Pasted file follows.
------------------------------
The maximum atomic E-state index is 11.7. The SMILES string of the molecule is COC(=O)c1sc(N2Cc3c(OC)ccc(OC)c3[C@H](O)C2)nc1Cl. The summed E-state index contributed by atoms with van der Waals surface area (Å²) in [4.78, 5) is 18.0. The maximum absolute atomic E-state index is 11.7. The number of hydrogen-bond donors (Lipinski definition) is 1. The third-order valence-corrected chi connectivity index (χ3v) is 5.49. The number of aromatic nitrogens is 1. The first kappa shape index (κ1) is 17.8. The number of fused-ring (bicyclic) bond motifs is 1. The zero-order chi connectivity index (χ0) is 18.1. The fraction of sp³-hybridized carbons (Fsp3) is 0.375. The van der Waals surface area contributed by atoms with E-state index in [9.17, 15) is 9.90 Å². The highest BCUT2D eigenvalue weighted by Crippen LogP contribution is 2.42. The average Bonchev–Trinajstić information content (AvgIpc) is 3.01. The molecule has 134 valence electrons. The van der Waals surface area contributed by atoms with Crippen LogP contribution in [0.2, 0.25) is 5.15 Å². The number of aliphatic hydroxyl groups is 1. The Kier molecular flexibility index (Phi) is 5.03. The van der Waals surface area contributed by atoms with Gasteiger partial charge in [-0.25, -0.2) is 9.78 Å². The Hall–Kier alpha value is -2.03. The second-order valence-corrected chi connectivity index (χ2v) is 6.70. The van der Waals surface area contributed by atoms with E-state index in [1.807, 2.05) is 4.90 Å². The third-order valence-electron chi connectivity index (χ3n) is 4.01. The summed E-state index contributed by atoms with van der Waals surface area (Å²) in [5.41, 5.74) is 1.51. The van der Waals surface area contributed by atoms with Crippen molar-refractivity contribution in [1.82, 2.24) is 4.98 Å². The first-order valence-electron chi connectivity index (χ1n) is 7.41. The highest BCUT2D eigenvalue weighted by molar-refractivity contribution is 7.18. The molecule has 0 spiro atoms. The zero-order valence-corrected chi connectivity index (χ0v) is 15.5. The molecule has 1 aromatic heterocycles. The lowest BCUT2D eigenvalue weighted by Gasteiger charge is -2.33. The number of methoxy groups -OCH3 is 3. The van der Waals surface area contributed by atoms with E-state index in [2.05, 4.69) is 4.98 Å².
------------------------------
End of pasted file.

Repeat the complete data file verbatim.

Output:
The maximum atomic E-state index is 11.7. The SMILES string of the molecule is COC(=O)c1sc(N2Cc3c(OC)ccc(OC)c3[C@H](O)C2)nc1Cl. The summed E-state index contributed by atoms with van der Waals surface area (Å²) in [4.78, 5) is 18.0. The maximum absolute atomic E-state index is 11.7. The number of hydrogen-bond donors (Lipinski definition) is 1. The third-order valence-corrected chi connectivity index (χ3v) is 5.49. The number of aromatic nitrogens is 1. The first kappa shape index (κ1) is 17.8. The number of fused-ring (bicyclic) bond motifs is 1. The zero-order chi connectivity index (χ0) is 18.1. The fraction of sp³-hybridized carbons (Fsp3) is 0.375. The van der Waals surface area contributed by atoms with E-state index in [9.17, 15) is 9.90 Å². The highest BCUT2D eigenvalue weighted by Crippen LogP contribution is 2.42. The average Bonchev–Trinajstić information content (AvgIpc) is 3.01. The molecule has 134 valence electrons. The van der Waals surface area contributed by atoms with Crippen LogP contribution in [0.2, 0.25) is 5.15 Å². The number of aliphatic hydroxyl groups is 1. The Kier molecular flexibility index (Phi) is 5.03. The van der Waals surface area contributed by atoms with Gasteiger partial charge in [-0.25, -0.2) is 9.78 Å². The Hall–Kier alpha value is -2.03. The second-order valence-corrected chi connectivity index (χ2v) is 6.70. The van der Waals surface area contributed by atoms with E-state index in [1.807, 2.05) is 4.90 Å². The third-order valence-electron chi connectivity index (χ3n) is 4.01. The summed E-state index contributed by atoms with van der Waals surface area (Å²) in [5.41, 5.74) is 1.51. The van der Waals surface area contributed by atoms with Crippen molar-refractivity contribution in [1.82, 2.24) is 4.98 Å². The first-order valence-electron chi connectivity index (χ1n) is 7.41. The highest BCUT2D eigenvalue weighted by molar-refractivity contribution is 7.18. The molecule has 0 spiro atoms. The zero-order valence-corrected chi connectivity index (χ0v) is 15.5. The molecule has 1 aromatic heterocycles. The lowest BCUT2D eigenvalue weighted by Gasteiger charge is -2.33. The number of methoxy groups -OCH3 is 3. The van der Waals surface area contributed by atoms with E-state index in [2.05, 4.69) is 4.98 Å².